** admission is free **

The films will be accompanied on the James Chapel's
3-manual/44-rank Holtkamp pipe organ

Union Theological Seminary entrance, on Bway nr W 121st St.

Tuesday, January 07, 2014

Doin' it wrong…on purpose

Working even harder this year on improving my playing/accompaniment. Last night, as an exercise, I hauled out the DVD of something I'm playing for later this month and ran it on my laptop (mute) and played for it… as wrong as possible. Song title puns, a waltz when people were doing the Charleston, dissonant music, R&B riffs, opposite moods, you name it. Anything to get me out of my "usual".

A good exercise and while nothing's come out of it yet (first time up at bat on this), it confirmed my aesthetic that while bad and incorrect music choices can be made to line up with or fit a film, they still have the overall effect of undermining the entertainment potential of the film.  At the end of playing "wrong" for the movie, my impression of it was that it was a pretty weak film.  Which it isn't.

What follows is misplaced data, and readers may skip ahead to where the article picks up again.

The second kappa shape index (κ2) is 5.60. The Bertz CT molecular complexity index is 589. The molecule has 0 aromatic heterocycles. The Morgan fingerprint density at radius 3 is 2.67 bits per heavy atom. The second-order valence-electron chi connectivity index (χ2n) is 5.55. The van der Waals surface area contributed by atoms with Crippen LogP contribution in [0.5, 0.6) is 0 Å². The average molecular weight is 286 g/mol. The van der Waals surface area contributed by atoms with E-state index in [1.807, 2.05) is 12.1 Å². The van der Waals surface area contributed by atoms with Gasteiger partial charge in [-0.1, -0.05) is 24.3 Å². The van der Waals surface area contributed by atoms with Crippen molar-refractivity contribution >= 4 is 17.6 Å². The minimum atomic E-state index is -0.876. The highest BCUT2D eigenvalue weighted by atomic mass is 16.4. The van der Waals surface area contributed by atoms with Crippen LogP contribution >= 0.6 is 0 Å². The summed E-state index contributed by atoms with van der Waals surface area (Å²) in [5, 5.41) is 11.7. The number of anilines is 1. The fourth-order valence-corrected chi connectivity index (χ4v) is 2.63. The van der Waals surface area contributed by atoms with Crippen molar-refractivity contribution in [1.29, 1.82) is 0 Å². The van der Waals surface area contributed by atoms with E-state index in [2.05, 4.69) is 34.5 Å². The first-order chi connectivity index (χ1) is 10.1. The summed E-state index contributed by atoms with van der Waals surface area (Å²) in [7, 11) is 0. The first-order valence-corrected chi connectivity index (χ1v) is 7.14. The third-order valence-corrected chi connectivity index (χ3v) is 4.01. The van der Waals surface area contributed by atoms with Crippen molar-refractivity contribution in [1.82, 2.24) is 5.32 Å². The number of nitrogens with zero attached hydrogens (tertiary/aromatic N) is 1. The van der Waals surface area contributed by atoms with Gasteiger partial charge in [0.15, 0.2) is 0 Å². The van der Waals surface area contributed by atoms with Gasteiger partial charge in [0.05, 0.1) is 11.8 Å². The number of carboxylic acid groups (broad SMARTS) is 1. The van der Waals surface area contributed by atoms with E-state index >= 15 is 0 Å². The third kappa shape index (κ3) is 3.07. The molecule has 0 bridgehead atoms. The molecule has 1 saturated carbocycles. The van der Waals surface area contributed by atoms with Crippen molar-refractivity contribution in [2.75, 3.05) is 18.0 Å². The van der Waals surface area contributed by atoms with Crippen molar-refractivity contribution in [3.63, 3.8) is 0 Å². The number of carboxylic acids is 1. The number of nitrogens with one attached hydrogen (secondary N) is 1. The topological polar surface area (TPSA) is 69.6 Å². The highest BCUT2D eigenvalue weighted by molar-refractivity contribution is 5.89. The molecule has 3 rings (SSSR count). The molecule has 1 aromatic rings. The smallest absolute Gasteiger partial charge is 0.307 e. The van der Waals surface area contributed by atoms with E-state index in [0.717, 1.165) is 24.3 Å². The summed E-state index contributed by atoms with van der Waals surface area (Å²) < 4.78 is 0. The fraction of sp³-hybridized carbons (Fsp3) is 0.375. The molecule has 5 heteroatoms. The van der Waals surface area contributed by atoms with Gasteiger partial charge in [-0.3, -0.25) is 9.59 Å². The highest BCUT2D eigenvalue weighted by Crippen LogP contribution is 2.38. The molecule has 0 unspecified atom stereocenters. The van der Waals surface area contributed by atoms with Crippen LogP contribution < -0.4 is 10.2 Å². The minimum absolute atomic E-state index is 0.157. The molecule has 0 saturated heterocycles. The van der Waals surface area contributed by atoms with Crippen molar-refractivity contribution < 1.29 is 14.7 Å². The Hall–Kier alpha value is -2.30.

The right choices can make a mediocre film, even a bad one, still come off well for an audience.  Ask me about the time I played for the Larry Semon Wizard Of Oz sometime.

Tuesday, October 15, 2013

Harold Lloyd in "For Heaven's Sake" Sun 10/20 *FREE*

On Sunday, October 20th at 7:00, the Emmanuel Presbyterian Church (NYC) is hosting a free evening of silent comedies! Wind down your week – or kick off the one that's starting – with two solid hours of belly-laugh-inducing classic comedies.  These 1920s films will be presented with live musical scores by renowned silent film accompanist Ben Model.

The main feature on the program is Harold Lloyd in FOR HEAVEN'S SAKE (1926). "A man with a mansion…and a miss with a mission!"  Spoiled rich man Harold inadvertently falls for a pretty young woman whose father's skid row mission is threatened by gangsters. Harold's pals try to stop him from marrying her, but on the wedding day there's a hilarious drunken race to the altar.  Preceding the feature are the shorts: THE SCARECROW (1921) with Buster Keaton, LIMOUSINE LOVE (1927) with Charley Chase, and BACON GRABBERS (1929) with Laurel and Hardy.